American University of Beirut

Too-big-to-strand? Bond versus Bank Financing in the Transition to a Low-carbon Economy


Steven Ongena is a professor of banking at the University of Zurich, a senior chair at the Swiss Finance Institute, a research professor at KU Leuven, and a research fellow in financial economics of CEPR. He is also a research professor at Deutsche Bundesbank. He has published more than 100 papers in refereed journals, including in the American Economic Review, Econometrica, Journal of Finance, Journal of Financial Economics, Journal of Political Economy, Management Science, Review of Finance, and Review of Financial Studies. In 2017 he received an ERC Advanced Grant and in 2012 a NYU-Fordham-RPI Rising Star in Finance Award.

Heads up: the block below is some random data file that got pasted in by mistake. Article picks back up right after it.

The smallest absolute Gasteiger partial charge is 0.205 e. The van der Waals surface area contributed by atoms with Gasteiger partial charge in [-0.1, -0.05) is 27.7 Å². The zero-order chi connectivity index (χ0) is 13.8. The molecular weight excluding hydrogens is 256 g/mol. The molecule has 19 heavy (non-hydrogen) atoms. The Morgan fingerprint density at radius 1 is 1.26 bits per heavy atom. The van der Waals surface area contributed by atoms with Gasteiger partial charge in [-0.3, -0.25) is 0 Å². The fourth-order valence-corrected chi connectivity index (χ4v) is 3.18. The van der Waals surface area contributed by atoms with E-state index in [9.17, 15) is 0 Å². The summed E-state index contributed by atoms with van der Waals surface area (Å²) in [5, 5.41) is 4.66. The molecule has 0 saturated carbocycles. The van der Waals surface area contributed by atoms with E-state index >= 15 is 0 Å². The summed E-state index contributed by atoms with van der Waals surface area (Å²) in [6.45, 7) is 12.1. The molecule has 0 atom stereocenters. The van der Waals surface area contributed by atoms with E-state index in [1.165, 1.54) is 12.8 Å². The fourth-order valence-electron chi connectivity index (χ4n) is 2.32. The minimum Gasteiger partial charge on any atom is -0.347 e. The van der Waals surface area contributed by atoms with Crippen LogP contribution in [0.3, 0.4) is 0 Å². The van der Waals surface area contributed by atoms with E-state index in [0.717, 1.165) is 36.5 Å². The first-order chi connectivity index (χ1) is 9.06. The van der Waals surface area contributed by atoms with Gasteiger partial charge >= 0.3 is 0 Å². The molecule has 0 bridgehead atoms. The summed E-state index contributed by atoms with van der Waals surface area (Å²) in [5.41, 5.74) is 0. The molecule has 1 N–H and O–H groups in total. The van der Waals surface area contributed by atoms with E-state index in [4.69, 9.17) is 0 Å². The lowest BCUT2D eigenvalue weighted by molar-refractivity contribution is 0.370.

​Dr. Mohamad Faour, Assistant Professor of Finance at AUB | OSB.


What is the role market- and bank-based debt play in the climate transition process? We present evidence that bond markets price the risk that assets held by fossil fuel firms strand, while banks in the syndicated loan market seemingly do not price this risk much. Consequently, to fulfill their financing needs fossil fuel firms increasingly rely less on bonds and more on loans. We can interpret the within-firm bond-to-loan substitution along stranding risk as a contraction in the supply of bond versus bank funding. Within the banking sector especially the big banks are willing to provide cheaper and more financing to fossil fuel firms.​​

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